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Like what you see? Hire 'em or contact for more information about their show

Sunday, October 21, 2007

Martial Street Art - Tai Chi, Bagua, Capoeira: Roberto Sharpe

A capoeira class with Roberto

A lesson in capoeira street tactics

Capoeira sparring

A lecture on Tai Chi push hands

A lesson in Tai Chi push hands combat (see above video first if you don't know what push hands is)

A lesson in Chinese martial art combat and street applications

A Tai Chi Class with Roberto

Interview with Roberto about real fighting and being a black martial aritist

Interview with Roberto about his life

Artist: Roberto Sharpe
Medium: Tai Chi, bagua, Xingyi, capoeira, judo, karate, boxing, jiu-jitsu, xuejiao and others
Location: Thompson Square Park on the Lower East Side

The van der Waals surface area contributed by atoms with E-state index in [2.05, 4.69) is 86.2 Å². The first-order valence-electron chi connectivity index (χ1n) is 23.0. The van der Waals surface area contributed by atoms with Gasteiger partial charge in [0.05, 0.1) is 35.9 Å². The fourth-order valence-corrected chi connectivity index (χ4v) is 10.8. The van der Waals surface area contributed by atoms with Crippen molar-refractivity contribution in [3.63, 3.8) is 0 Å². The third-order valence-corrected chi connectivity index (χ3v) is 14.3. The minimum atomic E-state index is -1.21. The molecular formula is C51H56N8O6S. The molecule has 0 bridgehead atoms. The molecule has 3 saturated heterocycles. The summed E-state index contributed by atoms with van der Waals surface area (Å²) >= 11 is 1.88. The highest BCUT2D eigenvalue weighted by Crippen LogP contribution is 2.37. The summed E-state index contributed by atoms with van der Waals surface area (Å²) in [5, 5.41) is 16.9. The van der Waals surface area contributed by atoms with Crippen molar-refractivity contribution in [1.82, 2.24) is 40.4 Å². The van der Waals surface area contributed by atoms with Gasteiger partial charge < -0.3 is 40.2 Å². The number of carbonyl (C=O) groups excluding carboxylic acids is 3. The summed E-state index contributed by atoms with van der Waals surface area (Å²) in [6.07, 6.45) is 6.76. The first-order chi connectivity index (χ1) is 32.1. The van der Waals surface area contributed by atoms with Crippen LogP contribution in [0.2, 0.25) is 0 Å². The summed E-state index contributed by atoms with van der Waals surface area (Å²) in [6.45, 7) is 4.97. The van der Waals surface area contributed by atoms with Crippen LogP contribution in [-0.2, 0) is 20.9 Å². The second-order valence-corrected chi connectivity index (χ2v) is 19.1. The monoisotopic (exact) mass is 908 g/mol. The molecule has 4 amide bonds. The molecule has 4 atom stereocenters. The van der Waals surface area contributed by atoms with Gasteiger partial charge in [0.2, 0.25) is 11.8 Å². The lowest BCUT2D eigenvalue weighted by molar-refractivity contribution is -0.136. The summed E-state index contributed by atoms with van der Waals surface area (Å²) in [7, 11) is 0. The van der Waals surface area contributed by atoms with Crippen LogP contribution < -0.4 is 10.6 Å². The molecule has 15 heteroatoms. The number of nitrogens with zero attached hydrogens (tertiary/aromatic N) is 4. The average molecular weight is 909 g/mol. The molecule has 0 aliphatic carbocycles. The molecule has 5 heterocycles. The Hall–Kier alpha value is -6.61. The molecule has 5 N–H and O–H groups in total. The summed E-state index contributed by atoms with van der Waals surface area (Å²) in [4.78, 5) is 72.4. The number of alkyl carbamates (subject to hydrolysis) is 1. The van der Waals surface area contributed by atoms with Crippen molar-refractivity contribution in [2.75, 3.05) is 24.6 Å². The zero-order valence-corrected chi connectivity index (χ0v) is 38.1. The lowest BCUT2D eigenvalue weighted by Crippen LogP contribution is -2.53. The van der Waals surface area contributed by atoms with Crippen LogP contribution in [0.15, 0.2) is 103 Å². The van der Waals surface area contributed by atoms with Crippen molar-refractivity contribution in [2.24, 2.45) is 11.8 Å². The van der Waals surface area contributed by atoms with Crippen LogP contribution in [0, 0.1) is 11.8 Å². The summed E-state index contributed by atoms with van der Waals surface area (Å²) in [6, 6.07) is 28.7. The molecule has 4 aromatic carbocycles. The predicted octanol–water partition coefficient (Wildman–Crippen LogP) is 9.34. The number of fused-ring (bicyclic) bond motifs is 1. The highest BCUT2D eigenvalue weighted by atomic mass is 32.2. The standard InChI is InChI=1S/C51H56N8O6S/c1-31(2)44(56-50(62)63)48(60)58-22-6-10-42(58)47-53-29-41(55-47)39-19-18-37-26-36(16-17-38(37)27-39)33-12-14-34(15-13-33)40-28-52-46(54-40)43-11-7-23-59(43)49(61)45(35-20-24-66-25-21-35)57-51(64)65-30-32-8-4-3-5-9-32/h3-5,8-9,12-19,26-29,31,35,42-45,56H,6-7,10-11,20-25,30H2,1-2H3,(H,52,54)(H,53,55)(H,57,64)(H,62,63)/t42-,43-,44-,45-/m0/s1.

Roberto Sharpe will kick your ass. With Tai Chi. Well, no, he won’t. But he could. “Those of us who have been around a while know that the human life is the most precious thing we have and you don’t just go around challenging people.” That being said, Roberto has been challenged many times in his life, often, he says, because people want test his slow, stately art of Tai Chi. Having suffered no permanent injuries Roberto modestly says that, in terms of showing his martial prowess, he’s done OK and notes “most people walk away from me feeling like…I’m alright.” As in, an alright guy, not merely a decent fighter. “I don’t try to hurt anyone, unless of course it’s really called for.” Of course, you can afford to be modest if you’ve been as successful in competition as Roberto has, you trophies will speak for you.